Incognito Mode – Built-In Browser Privacy

Web browsers have Incognito Mode, but most people are not sure what it is or even how to use it. If you want to take advantage of this convenient feature in your browser, read on to learn more about it and how to use it.

Protecting your privacy with Incognito Mode

There are many reasons you may not want someone to know your search history when you browse the Internet. Maybe you're doing some online shopping for an upcoming holiday or special event. Maybe you don't want your login information saved on a public computer. Or maybe you don't want your nosy roommate finding out about that embarrassing medical issue you were researching.

All of these concerns can easily be addressed with a click of the mouse. Incognito Mode lets you browse in private, giving you more security to use the Internet freely.

What is Incognito Mode?

Incognito Mode, also known as "private browsing," is a simple way to keep your Internet searches and browsing activity private. The offer of Incognito Mode is on all of today's major browsers, including Google Chrome, Mozilla Firefox, Safari, Internet Explorer, and Microsoft Edge. It doesn't record site data to your browsing history, meaning you won't have to worry about leaving a trail if you're looking up something embarrassing or secret. Until you exit Incognito Mode, your searches aren't recorded to the computer.

Incognito Mode screen

To open a private browsing session, click File, then select "new Incognito window." It will open up a new browser window on your computer. You're now using Incognito Mode!  After you have completed your searches, browsing, reading, or shopping, close the window. Closing the window completely erases your browsing history. You can block third-party cookies this way, too; the page you visit won't give you ads later on if you're in Incognito Mode.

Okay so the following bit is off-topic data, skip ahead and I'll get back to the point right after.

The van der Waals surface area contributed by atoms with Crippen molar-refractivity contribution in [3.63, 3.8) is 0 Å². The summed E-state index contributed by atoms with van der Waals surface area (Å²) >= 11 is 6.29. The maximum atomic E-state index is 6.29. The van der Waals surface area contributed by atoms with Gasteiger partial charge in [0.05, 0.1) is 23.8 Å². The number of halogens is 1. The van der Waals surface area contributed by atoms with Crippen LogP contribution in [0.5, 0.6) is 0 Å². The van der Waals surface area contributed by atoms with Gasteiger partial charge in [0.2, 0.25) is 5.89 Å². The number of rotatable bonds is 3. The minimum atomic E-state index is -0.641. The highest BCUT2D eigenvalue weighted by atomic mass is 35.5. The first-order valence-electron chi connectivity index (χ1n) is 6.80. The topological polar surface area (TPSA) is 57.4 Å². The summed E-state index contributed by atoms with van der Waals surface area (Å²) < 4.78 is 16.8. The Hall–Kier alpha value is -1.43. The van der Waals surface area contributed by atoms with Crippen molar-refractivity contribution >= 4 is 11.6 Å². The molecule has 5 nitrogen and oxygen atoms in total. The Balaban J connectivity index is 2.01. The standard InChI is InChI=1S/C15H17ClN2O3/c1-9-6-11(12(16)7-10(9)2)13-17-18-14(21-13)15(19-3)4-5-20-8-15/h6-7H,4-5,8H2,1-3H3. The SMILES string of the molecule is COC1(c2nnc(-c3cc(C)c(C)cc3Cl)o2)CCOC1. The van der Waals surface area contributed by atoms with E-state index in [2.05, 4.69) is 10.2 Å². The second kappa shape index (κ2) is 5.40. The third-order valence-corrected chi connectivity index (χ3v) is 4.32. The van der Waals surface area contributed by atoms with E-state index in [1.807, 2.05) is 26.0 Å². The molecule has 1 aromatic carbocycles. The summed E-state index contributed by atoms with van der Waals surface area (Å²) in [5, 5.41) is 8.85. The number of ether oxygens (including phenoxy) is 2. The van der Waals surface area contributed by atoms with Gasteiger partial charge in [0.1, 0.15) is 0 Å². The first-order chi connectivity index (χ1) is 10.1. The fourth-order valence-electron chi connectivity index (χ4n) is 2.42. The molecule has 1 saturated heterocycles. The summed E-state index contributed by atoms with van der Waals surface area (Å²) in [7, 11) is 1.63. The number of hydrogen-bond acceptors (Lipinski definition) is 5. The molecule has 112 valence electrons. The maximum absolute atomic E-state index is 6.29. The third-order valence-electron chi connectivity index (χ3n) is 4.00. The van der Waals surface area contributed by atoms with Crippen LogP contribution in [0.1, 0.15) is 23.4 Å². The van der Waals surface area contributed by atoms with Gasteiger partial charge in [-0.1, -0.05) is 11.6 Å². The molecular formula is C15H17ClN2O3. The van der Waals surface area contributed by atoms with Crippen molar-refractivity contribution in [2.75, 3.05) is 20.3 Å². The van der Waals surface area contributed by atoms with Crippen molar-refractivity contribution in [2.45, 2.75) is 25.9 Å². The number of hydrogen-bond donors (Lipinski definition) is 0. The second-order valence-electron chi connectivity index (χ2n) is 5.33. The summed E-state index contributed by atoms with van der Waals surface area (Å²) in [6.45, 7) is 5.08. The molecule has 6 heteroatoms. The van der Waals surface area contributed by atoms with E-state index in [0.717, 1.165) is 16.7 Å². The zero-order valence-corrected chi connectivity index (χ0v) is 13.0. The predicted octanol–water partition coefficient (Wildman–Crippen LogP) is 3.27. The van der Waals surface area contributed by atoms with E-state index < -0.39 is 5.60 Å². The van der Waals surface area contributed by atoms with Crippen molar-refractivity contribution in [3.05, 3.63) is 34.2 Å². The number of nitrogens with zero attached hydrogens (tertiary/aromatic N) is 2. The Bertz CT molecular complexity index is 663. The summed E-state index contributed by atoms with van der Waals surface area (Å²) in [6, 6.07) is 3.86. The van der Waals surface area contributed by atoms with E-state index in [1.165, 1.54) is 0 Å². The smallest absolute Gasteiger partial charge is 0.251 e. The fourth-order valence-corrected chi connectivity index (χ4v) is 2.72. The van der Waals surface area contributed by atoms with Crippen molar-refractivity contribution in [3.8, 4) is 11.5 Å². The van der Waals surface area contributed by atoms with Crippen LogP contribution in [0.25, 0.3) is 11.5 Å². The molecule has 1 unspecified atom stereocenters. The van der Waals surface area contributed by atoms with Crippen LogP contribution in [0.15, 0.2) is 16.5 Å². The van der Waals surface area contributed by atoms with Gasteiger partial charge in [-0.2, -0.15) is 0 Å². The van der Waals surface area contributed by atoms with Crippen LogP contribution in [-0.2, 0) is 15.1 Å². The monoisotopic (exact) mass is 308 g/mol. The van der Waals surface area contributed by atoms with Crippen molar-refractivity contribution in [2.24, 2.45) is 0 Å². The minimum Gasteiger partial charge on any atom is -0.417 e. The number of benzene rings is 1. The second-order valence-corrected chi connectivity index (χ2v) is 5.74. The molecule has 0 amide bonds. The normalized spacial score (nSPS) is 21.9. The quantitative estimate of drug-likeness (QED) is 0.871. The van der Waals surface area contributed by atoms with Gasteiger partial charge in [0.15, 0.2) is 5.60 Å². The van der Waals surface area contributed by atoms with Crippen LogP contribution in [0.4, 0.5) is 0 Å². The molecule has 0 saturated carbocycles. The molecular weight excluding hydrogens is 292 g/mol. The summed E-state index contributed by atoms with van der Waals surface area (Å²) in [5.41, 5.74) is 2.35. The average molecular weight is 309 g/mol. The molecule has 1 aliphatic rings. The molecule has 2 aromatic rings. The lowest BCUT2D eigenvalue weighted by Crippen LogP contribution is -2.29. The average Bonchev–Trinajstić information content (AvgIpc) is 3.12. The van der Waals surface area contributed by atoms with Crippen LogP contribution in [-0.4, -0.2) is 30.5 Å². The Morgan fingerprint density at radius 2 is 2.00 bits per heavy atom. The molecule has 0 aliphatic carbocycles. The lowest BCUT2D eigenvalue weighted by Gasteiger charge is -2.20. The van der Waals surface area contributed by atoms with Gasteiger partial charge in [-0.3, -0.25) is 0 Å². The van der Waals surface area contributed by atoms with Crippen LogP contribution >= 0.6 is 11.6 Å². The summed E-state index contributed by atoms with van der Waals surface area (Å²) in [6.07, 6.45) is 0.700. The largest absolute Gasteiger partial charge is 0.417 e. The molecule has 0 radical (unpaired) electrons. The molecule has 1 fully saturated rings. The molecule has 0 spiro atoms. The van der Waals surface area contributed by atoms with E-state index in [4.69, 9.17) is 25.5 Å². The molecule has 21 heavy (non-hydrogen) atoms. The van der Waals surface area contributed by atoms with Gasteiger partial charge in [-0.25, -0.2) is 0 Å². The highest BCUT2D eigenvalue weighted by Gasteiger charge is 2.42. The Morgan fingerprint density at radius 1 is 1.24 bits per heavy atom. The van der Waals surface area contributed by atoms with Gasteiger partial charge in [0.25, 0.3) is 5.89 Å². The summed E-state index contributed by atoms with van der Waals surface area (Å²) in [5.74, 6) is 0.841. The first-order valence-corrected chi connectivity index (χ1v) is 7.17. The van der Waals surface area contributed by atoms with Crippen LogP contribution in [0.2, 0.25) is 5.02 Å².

Although the terms "incognito" and "private" sound pretty anonymous, it is important to note the limitations of using this feature. While your searches are completely erased from the computer you are using, that's not to say that they are totally unrecorded searches.  A visit to a website is still saved to that site's server and your Internet Service Provider (ISP) can track the information from your IP address.

What does it do?

One of the main features of Incognito Mode is the deletion of your search history. This ensures that whoever uses the computer after you will not be able to see the websites you visited. Whether you are researching a surprise trip for your spouse or using a shared computer to Google your celebrity crush, a private window on Incognito Mode will keep your secrets safe.

Another important aspect of private browsing mode is the removal of any cookies, or files, embedded in websites. While cookies can be useful in saving login information on your most visited sites or keeping all those items you added to your shopping cart several days ago, it is not a function you would want to use on a public computer. Say you want to check your email at the library. You definitely would not want the person after you to have your login information and access to your inbox.